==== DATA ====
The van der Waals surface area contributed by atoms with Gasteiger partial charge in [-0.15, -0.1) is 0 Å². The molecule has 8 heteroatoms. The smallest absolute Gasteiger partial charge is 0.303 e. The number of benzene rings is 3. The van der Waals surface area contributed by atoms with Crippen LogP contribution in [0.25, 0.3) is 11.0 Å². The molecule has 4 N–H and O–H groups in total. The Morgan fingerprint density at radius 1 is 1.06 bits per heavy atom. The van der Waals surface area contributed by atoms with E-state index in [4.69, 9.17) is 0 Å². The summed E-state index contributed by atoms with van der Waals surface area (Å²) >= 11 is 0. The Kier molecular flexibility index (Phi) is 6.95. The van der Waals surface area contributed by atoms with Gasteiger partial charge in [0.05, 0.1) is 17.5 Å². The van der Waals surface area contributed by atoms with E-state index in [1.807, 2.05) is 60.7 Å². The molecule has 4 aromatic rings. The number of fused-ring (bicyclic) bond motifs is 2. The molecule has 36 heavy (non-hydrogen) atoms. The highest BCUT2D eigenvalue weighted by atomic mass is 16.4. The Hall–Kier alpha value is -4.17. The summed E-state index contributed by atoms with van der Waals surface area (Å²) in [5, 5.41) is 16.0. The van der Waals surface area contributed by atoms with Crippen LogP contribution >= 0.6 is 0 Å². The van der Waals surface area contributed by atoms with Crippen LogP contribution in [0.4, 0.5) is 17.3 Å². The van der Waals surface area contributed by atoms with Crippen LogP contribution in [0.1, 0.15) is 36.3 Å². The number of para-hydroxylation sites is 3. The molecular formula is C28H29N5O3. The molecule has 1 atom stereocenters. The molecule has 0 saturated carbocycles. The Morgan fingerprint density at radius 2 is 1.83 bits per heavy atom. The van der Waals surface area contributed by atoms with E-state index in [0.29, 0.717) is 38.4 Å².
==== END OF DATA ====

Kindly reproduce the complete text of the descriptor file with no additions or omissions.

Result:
The van der Waals surface area contributed by atoms with Gasteiger partial charge in [-0.15, -0.1) is 0 Å². The molecule has 8 heteroatoms. The smallest absolute Gasteiger partial charge is 0.303 e. The number of benzene rings is 3. The van der Waals surface area contributed by atoms with Crippen LogP contribution in [0.25, 0.3) is 11.0 Å². The molecule has 4 N–H and O–H groups in total. The Morgan fingerprint density at radius 1 is 1.06 bits per heavy atom. The van der Waals surface area contributed by atoms with E-state index in [4.69, 9.17) is 0 Å². The summed E-state index contributed by atoms with van der Waals surface area (Å²) >= 11 is 0. The Kier molecular flexibility index (Phi) is 6.95. The van der Waals surface area contributed by atoms with Gasteiger partial charge in [0.05, 0.1) is 17.5 Å². The van der Waals surface area contributed by atoms with E-state index in [1.807, 2.05) is 60.7 Å². The molecule has 4 aromatic rings. The number of fused-ring (bicyclic) bond motifs is 2. The molecule has 36 heavy (non-hydrogen) atoms. The highest BCUT2D eigenvalue weighted by atomic mass is 16.4. The Hall–Kier alpha value is -4.17. The summed E-state index contributed by atoms with van der Waals surface area (Å²) in [5, 5.41) is 16.0. The van der Waals surface area contributed by atoms with Crippen LogP contribution >= 0.6 is 0 Å². The van der Waals surface area contributed by atoms with Crippen LogP contribution in [0.4, 0.5) is 17.3 Å². The van der Waals surface area contributed by atoms with Crippen LogP contribution in [0.1, 0.15) is 36.3 Å². The number of para-hydroxylation sites is 3. The molecular formula is C28H29N5O3. The molecule has 1 atom stereocenters. The molecule has 0 saturated carbocycles. The Morgan fingerprint density at radius 2 is 1.83 bits per heavy atom. The van der Waals surface area contributed by atoms with E-state index in [0.29, 0.717) is 38.4 Å².